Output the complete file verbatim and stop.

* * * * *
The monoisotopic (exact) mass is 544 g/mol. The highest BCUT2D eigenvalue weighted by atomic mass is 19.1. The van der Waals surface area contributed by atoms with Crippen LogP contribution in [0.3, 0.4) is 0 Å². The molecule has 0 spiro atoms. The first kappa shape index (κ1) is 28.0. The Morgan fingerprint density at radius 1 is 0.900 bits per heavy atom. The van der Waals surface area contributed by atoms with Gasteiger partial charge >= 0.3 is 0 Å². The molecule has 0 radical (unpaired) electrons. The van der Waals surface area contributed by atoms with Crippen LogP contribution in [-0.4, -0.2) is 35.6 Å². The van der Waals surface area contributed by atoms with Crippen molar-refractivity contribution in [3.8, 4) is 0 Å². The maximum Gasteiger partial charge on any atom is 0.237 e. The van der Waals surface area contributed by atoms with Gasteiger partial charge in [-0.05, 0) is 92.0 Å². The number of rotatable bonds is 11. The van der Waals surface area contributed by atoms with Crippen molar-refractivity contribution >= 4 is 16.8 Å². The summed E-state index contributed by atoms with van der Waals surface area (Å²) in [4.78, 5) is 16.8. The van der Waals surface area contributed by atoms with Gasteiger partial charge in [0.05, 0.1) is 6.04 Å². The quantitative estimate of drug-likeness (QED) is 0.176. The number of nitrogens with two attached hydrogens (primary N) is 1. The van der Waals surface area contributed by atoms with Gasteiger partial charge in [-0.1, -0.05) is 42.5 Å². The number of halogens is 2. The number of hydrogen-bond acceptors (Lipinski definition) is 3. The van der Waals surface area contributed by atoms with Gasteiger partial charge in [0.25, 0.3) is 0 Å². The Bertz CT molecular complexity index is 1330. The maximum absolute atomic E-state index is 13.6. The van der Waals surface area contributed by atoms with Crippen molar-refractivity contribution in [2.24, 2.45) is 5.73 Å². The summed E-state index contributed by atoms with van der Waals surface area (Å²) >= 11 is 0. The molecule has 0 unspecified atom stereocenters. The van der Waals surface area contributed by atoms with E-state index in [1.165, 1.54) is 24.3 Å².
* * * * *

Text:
The monoisotopic (exact) mass is 544 g/mol. The highest BCUT2D eigenvalue weighted by atomic mass is 19.1. The van der Waals surface area contributed by atoms with Crippen LogP contribution in [0.3, 0.4) is 0 Å². The molecule has 0 spiro atoms. The first kappa shape index (κ1) is 28.0. The Morgan fingerprint density at radius 1 is 0.900 bits per heavy atom. The van der Waals surface area contributed by atoms with Gasteiger partial charge >= 0.3 is 0 Å². The molecule has 0 radical (unpaired) electrons. The van der Waals surface area contributed by atoms with Crippen LogP contribution in [-0.4, -0.2) is 35.6 Å². The van der Waals surface area contributed by atoms with Crippen molar-refractivity contribution in [3.8, 4) is 0 Å². The maximum Gasteiger partial charge on any atom is 0.237 e. The van der Waals surface area contributed by atoms with Gasteiger partial charge in [-0.05, 0) is 92.0 Å². The number of rotatable bonds is 11. The van der Waals surface area contributed by atoms with Crippen molar-refractivity contribution >= 4 is 16.8 Å². The summed E-state index contributed by atoms with van der Waals surface area (Å²) in [4.78, 5) is 16.8. The van der Waals surface area contributed by atoms with Gasteiger partial charge in [0.05, 0.1) is 6.04 Å². The quantitative estimate of drug-likeness (QED) is 0.176. The number of nitrogens with two attached hydrogens (primary N) is 1. The van der Waals surface area contributed by atoms with Gasteiger partial charge in [-0.1, -0.05) is 42.5 Å². The number of halogens is 2. The number of hydrogen-bond acceptors (Lipinski definition) is 3. The van der Waals surface area contributed by atoms with Gasteiger partial charge in [0.25, 0.3) is 0 Å². The Bertz CT molecular complexity index is 1330. The maximum absolute atomic E-state index is 13.6. The van der Waals surface area contributed by atoms with Crippen molar-refractivity contribution in [2.24, 2.45) is 5.73 Å². The summed E-state index contributed by atoms with van der Waals surface area (Å²) >= 11 is 0. The molecule has 0 unspecified atom stereocenters. The van der Waals surface area contributed by atoms with E-state index in [1.165, 1.54) is 24.3 Å².